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Minnesota Attorney General Will Lead Prosecution In George Floyd's Death


This country is experiencing unrest, the likes of which we haven't seen since 1968, after Dr. Martin Luther King Jr. was assassinated. A week ago, a black man named George Floyd was killed here. A white officer pinned Floyd's neck to the ground with his knee for almost nine minutes. Protests started here and spread across the country. Most of them have been peaceful, but there has been violence in some places, and we're going to hear from reporters in three cities, starting with Leila Fadel, who's also here in Minneapolis. Good morning, Leila.

LEILA FADEL, BYLINE: Good morning.

KING: Derek Chauvin, the officer charged with Mr. Floyd's murder, many protesters say he is at the center of their demands. What's the latest with Chauvin?

FADEL: Well, as you know, Chauvin - the officer in that video with his knee to George Floyd's neck (inaudible) and charged with third-degree murder and manslaughter. He's scheduled to appear in court June 8.

And now Keith Ellison, the state's attorney general, was tapped to take the lead in the prosecution, which would typically come under the county attorney. And this is significant. Ellison is a reform-minded attorney general whose platform has been criminal justice reform. And right before this announcement, I spoke to Ellison, and he says it's important not to just focus on prosecuting this one case but to make this a moment, to implement lasting reforms so it doesn't keep happening.

KEITH ELLISON: The loss of life of the Floyd family, the civil judgments that cities have to pay out, the possibility of civil unrest that causes millions of dollars of property damage, all gets sparked because of the prevailing and legitimate belief that there's no justice when a person of color or even a poor white person gets killed or hurt by a police officer.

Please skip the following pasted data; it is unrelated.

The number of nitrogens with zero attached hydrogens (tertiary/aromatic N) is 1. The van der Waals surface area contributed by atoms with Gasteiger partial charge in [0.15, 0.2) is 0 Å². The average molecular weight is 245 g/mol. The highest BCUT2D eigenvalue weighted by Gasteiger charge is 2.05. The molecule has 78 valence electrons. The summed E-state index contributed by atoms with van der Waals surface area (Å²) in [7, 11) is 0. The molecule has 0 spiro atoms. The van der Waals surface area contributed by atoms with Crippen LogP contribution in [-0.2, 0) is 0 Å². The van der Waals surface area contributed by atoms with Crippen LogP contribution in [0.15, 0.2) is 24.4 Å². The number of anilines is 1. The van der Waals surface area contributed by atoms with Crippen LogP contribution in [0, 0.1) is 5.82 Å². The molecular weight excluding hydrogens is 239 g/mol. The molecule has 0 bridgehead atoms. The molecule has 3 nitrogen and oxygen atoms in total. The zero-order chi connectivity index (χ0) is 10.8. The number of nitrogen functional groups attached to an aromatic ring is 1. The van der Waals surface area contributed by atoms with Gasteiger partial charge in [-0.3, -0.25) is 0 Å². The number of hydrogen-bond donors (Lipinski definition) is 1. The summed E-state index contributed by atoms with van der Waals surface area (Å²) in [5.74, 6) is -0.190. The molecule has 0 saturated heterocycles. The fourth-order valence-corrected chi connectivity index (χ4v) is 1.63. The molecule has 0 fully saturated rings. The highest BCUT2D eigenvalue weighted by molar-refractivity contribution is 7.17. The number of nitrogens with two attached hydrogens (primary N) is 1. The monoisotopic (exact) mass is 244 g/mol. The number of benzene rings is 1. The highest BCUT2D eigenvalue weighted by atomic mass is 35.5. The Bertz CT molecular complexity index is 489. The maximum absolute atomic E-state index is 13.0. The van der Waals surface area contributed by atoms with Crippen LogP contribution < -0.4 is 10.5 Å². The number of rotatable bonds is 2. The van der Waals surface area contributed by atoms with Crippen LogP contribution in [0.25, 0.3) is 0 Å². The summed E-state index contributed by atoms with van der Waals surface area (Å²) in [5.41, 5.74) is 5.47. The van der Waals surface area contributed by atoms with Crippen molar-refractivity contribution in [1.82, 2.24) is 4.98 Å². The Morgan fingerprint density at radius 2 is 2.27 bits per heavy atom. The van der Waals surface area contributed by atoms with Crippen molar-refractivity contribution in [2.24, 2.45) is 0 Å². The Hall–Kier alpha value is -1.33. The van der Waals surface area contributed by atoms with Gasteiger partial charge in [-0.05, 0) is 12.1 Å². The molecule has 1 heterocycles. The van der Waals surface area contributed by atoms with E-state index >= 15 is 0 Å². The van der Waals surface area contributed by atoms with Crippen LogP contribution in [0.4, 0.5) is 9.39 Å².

FADEL: Now protesters are demanding that all four now-fired officers involved in Floyd's death be prosecuted. And Ellison says they have that right, but he says he has to move methodically because this system has a track record of not successfully prosecuting cases where black people die in encounters with the police, even ones that are filmed.

KING: And so here in Minneapolis, we hear people saying things are moving too slowly. He's saying there's a reason for that. In the meantime, we have seen some real violence in this city - fires, police actions. Last night, I was inside before sunset. What went on in the streets?

FADEL: Well, there were large protests during the day against police brutality and systemic racism. But there were definitely smaller crowds out after curfew, and it appeared security forces had been told to take a gentler approach after a pretty violent night in which forces moved into crowds using tear gas, rubber bullets and pepper spray.

KING: NPR's Leila Fadel here in Minneapolis. Thanks, Leila.

FADEL: Thank you. Transcript provided by NPR, Copyright NPR.

Leila Fadel is a national correspondent for NPR based in Los Angeles, covering issues of culture, diversity, and race.
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